Top talent flocks to well-known brands, and if you want to remain relevant in an increasingly competitive world, you need to be top of mind. This is according to CEO of TATA Africa Holdings, Len Brand.
With his sight set on appealing to a new and younger audience, Brand hosted five postgraduate students from the University of the Free State (UFS) during a two-week internship programme at the TATA offices in Sandton.
The TATA postgraduate scholarship programme started in 2013 with the UFS. Over the years the students were requested to conduct research and present possible solutions. Five interns were selected from a group of twelve final-year marketing students from the Department of Business Management at the UFS. They were awarded TATA postgraduate scholarships after presenting marketing ideas for TATA trucks and buses to a panel of judges as part of TATA’s Postgraduate Scholarship Programme in September 2018.
The students are: Damelin Bloemfontein alumnus, Sumaya Surtie (28); St Michael’s School for Girls alumnus, Christeley Bouwer (24); Hoërskool Lichtenburg alumnus, Tanisha Botha (21); Grey College alumnus, Angelo Arendse (21) and Empangeni High School alumnus, Dominique de Kock (21).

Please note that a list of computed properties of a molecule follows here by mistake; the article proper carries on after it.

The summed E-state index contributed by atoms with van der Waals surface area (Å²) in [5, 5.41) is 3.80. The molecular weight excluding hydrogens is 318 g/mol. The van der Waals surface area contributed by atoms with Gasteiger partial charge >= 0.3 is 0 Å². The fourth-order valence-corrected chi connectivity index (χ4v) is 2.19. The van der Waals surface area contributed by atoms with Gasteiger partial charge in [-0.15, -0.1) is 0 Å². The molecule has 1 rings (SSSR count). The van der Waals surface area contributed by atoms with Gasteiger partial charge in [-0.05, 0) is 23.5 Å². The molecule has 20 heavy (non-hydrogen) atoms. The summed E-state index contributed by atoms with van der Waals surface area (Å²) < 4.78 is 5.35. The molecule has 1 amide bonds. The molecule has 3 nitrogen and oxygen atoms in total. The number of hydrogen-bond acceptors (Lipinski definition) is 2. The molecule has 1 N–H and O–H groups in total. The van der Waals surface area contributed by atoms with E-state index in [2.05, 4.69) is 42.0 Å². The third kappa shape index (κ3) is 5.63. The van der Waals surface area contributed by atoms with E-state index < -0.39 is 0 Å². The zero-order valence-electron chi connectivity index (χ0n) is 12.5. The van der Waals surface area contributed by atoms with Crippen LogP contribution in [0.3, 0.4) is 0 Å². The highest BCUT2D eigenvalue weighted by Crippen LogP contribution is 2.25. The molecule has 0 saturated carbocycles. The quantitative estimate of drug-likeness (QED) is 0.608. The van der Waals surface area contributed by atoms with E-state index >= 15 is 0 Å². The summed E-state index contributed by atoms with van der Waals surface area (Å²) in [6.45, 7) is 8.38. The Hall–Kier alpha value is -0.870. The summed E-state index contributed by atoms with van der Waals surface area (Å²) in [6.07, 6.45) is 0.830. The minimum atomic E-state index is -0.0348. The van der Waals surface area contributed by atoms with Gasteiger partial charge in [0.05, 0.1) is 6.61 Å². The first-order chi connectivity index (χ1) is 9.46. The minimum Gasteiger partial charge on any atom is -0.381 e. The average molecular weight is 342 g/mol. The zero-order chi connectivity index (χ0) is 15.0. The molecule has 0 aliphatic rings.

“In line with the content of their presentations each student was paired with a mentor and was given access to all aspects of the business. In turn they provided us with some incredible and fresh insights on the future they saw for our brand, sparking new trains of thought for our rebranding process,” said Brand.
With the current unemployment rate among the youth of South Africa in mind, the two-week internship programme also aims to put TATA scholarship recipients ahead by providing them with work integrated learning.
“I think the most important thing we learnt from these students is that modesty doesn’t do a company any favours in terms of brand awareness. They made us see that being more vocal about your company’s contribution to society, the wonderful things you’re doing to improve on human excellence, and sowing seeds for future generations are not boasting.
They also made us realise that the public genuinely wants, and needs, to know how the companies behind the products and services they buy improve communities and impact ordinary people’s lives,” concluded Brand. – Seithati Semenokane